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Re: [GSoC] self-tuning optimizer


Hi, Anshu!

On Jun 13, Anshu Avinash wrote:
> So I have refactored Cost_factors::init() into Cost_factors::init() and
> Cost_factors::re_init(). The diff is at:
> https://github.com/igniting/server/commit/41e360309c067d072d788495e4e9480546287721.diff

Looks great. I've added one comment there.

> I had started writing a test for checking whether if loading a new
> storage engine works or not. I loaded 'Example' storage engine, but
> was unable to test the current t1 table on it, as t1 contains a
> primary key. Also I need to write test cases for 'time_for_compare'.
> Any hints on that?

Hm. Yes. Example engine, is pretty useless for you, as you cannot create
tables in it. You can use InnoDB plugin. But create a separate test file
for that. For example (I'll use the short name below, don't commit it):

if (!$HA_INNODB_SO) {
  skip Need InnoDB plugin;

install plugin innodb soname 'ha_innodb';

... do your tests here

uninstall plugin innodb;

you will also need a.opt file:
--ignore-builtin-innodb --loose-innodb

As for time_for_compare...

Here's a universal approach, you can do it yourself.
This time_for_compare is 5 by default, right?  Change it to be, say,
500, and run existing tests (start from the main suite, and there from
optimizer tests, e.g. from select.test). If some test will fail - here's
your query, extract it, simplify, perhaps, and put in your test file.
That's exactly what I just did :) And here's a simple test:

create table t1 (a blob, index(a(20)));
create table t2 (a blob, index(a(20)));
insert into t1 values ('one'),('two'),('three'),('four'),('five');
insert into t2 values ('one'),('two'),('three'),('four'),('five');
insert into t2 values ('one'),('two'),('three'),('four'),('five');
drop table t1, t2;

Perhaps you can get it down to one table - I didn't try.

> Also I think I can start with the next part, i.e. collect statistics. We
> can have a structure like:
> struct Cost_factor_stats
> {
>     char *cost_factor_name;
>     double cost_factor_value;
>     double total_queries;

total_queries should be ulonglong, not double.

>     double total_query_time;
>     double total_query_time_squared;
> };
> We will be updating these structures after every query per THD and write
> the data into a persistent table on disconnect.  Is this workflow correct?

Almost. You need a Cost_factor_stats structure per cost factor (and per
engine where appropriate). You don't need the name there.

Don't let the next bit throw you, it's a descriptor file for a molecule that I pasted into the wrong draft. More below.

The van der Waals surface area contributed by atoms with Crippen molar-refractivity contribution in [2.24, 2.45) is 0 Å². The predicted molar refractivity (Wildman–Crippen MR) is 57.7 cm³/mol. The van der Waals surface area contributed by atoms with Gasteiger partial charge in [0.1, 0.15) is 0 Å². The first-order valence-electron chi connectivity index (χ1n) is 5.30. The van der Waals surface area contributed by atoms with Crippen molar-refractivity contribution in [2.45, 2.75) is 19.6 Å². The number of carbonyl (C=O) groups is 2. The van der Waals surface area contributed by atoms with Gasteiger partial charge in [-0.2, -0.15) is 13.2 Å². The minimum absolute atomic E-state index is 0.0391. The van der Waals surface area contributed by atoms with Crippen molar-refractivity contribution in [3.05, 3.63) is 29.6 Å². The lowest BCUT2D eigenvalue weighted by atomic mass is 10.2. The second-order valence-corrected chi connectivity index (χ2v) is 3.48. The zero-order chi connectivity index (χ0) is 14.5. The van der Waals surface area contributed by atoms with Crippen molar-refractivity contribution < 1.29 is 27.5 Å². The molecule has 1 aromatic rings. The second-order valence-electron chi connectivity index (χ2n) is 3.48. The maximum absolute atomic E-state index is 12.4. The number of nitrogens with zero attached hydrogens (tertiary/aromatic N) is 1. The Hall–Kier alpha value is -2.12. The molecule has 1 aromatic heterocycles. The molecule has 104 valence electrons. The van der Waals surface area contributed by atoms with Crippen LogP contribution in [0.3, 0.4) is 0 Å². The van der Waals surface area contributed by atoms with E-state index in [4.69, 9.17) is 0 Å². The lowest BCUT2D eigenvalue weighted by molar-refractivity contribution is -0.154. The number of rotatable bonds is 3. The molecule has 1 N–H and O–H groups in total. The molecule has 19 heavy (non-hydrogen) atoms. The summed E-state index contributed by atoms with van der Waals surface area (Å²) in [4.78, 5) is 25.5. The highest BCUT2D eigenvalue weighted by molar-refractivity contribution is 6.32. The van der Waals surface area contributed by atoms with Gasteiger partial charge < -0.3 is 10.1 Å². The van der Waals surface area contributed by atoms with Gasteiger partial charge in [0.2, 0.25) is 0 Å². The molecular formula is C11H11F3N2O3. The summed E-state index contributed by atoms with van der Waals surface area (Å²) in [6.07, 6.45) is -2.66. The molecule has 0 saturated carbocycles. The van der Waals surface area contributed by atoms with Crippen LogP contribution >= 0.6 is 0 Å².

You have these structures per THD and globally. Basically, instead of
your current

    double time_for_compare_val;

you will have

    Cost_factor_stats time_for_compare_val;

hmm, perhaps better to name the structure simply "Cost_factor":

    Cost_factor time_for_compare;

And you put them all in one structure:

    struct Engine_cost_factors {
      Cost_factor read_time;
      Cost_factor scan_time;

    struct Global_cost_factors {
      Cost_factor time_for_compare;
      Cost_factor time_for_compare_rowid;

    class Cost_factors {
      Global_cost_factors global;
      Engine_cost_factors engine[MAX_HA];

      double time_for_compare() const { return global.read_time.value; }
      double time_for_compare_rowid() const;
      double read_time(const handler*) const;
      double scan_time(const handler*) const;

Now, you stick this structure in the THD, and also declare one instance
globally. On connect you initialize THD::Cost_factor values from the
global Cost_factor object. On disconnect you add THD::Cost_factor values
back to the global Cost_factor object. There's no writing to disk so
far, we'll think about it later (you don't want to write to disk on
*every* disconnect).

> Few more questions:
> 1.What will we do if the query had used more than one cost factor?
> 2.How would joins be handled?

Yes, a query will certainly use more than one cost factor.

In fact, this is something we might want to experiment with.

I see two approaches - exact and approximate. Approximate one is
described in MDEV. Say, you've counted 500 index reads, 20,000 sequential
row reads (table scan), some 10,000,000 comparisons, etc. And you know
how long the query took. For another query you've counted different
numbers, and so on. Basically, you'll have a system of linear equations
that one can solve to know how the time was split.

The problem with this approach - the server is doing much more than
purely index reads, table scans, and comparisons. So this unaccounted
time will be split between cost factors. I don't know if it's a problem.

The exact approach - we only measure times spent on the actual
operation. Basically, you measure how long *each row read* took, how
long *each index read* took, etc. This will show no unaccounted time.
But it's more expensive, it might be too expensive to be practically
useful - I don't know that.

These two approaches need different data structures, the first one needs
more memory, because you cannot start aggregating before you solve the
system of equations. Basically, if you have four constant
(time_for_compare, time_for_compare_rowid, read_time, scan_time, only
one engine), you'll need four equations, that is, per THD you need to
store four measurements:

  struct measurement {
    ulong time_for_compare;
    ulong time_for_compare_rowid;
    struct per_engine {
      ulong scan_time;
      ulong read_time;
    } per_engine[MAX_HA];
    double total_time;
and in THD you need

  struct measurement data[4];

Also, note that I'm writing per_engine[MAX_HA], but it's a
simplification, good enough for a prototype. But in the final code we
cannot allocate that much memory per THD, as most of the time we'll have
only few engines, not MAX_HA.